Kickass Women in History: Annie Montague Alexander and Louise Kellogg

This month we have two Kickass Women: Annie Montague Alexander and her partner, Louise Kellogg.

Annie was born in the Kingdom of Hawaii in 1867. Her grandparents were missionaries and her parents were wealthy colonizers.. She went to school in Hawaii, California, and Massachusetts before going to Paris to study painting. Annie fully intended to become a professional artist, but she found that painting for too long gave her horrible headaches. She subsequently had the same problem when studying to be a nurse. Happily, she had money from her parents and plenty of diversions. Her father took her, her sister, and a cousin on a bike ride through Europe, and an Uncle took her on a multi-country tour of Asia. [Ed. note: as you do.]

Finally, it happened – in 1900 Annie discovered paleontology, which became her life’s work, on a trip to Crater Lake in Oregon. She wrote to a friend:

I like it more and more, this study of our old, old world and the creatures to whom it belonged in the past, just as much as it does to us today. Perhaps the study is all the more interesting because it is incomplete, there is so much yet to find out – but I think it is wonderful, what all at once you might say, this tremendous desire to know has done for science.

In addition to cooking dinner in the field, Annie often procured it as well.

That same year Annie began auditing classes at the University of California, Berkeley. This began a life-long collaboration between Annie, her partner Louise, and the University. Annie founded the Museum of Vertebrate Zoology at Berkeley and the University of California Museum of Paleontology and kept both stocked with specimens from her own expeditions among others. She was a hands-on founder who never stopped advocating for both of the museums to be well stocked, well-housed, well-organized, and well-staffed.

Annie went on many expeditions, including ones to Oregon, California, Nevada, Arizona, Kenya, Alaska, Baja California, Mexico, and Vancouver Island. She frequently found that in addition to working as a paleontologist and zoologist, she was called upon to cook at the end of the day. In 1905, she and a friend, Edna Wemple, helped to excavate some of the largest ichthyosaur fossils known to science at that time:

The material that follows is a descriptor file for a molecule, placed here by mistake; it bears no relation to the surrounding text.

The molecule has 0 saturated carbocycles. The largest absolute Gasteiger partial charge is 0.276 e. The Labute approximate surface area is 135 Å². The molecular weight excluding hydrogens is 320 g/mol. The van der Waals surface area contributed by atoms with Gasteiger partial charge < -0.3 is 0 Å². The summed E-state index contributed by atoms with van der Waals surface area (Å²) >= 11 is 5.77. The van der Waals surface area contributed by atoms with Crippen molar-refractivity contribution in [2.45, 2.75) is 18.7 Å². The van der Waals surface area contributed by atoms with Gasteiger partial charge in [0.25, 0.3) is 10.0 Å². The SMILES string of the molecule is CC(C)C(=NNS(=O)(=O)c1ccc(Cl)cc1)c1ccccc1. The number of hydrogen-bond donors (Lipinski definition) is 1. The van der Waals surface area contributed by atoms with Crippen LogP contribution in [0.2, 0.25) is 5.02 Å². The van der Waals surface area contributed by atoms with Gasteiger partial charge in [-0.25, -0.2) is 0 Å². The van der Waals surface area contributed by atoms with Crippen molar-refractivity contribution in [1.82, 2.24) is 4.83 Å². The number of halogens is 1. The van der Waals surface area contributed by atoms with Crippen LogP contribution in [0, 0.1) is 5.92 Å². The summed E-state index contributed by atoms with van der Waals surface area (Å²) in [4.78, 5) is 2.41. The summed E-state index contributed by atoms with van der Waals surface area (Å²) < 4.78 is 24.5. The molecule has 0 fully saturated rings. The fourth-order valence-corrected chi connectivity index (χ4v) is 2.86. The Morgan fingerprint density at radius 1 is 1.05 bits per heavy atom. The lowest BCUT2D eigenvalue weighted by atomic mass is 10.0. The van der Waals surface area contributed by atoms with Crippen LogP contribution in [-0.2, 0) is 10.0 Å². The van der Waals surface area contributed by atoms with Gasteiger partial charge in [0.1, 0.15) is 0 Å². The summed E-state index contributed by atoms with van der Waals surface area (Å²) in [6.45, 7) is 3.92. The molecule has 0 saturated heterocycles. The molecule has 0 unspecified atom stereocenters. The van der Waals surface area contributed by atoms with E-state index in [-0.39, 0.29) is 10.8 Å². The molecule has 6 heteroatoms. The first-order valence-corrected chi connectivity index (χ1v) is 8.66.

We worked hard up to the last. My dear friend Miss Wemple stood by me through thick and thin. Together we sat in the dust and sun, marking and wrapping bone. No sooner were those loaded in the wagon . . . than new piles took their places. Night after night we stood before a hot fire to stir rice, or beans, or corn, or soup, contriving the best dinners we could out of our dwindling supply of provisions. We sometimes wondered if the men thought the fire wood dropped out of the sky or whether a fairy godmother brought it to our door, for they never asked any questions . . . .

In 1908, Annie met Louise Kellogg, who became her companion for the next 42 years.

Black and white photo of Louise and Annie, faces blurred, one in a white blouse and dark skirt and the other in all white.
Annie and Louise

Louise was born in 1879 in Oakland, California. She came from an adventurous family and lived in a house that her grandfather had built during the Gold Rush. Her father taught her to fish and to hunt, skills that came in handy on her trips with Annie. She had a Classics degree from UC Berkeley, where she met Annie. Annie then invited her, along with several other women, to accompany her on a collecting trip to Alaska. Their partnership lasted until Annie’s death.

They were presumably a romantic couple, but for understandable reasons they were never open about any romantic or sexual feelings towards each other. Regardless of the exact nature of their partnership, it was clearly a close, enduring and loving one. The women lived together, and, as Annie found that the company of another woman lent her respectability on her travels, they took many trips together, working side by side.

Louise was especially interested in small mammals and in plants. Louise’s paper on “Rodent Fauna of the late Tertiary Beds of Virgin Valley Thousand Creek Nevada” was the second paper in mammalogy to be published by a woman. She and Annie bought a house at Grizzly Island, California, where they owned and operated an asparagus farm and ranch. They continued traveling, collecting fossils and specimens of flora and fauna from Mexico and the United States.

Annie died at the age of 82 of a stroke. Louise continued to collect flora for U.C. Berkeley before settling down at the farm. She died at the age of 88, leaving an endowment to the University Herbarium that continues to support botany research today.


Museum of the Earth

United States Fish and Wildlife Service


UC Museum of Paleontology


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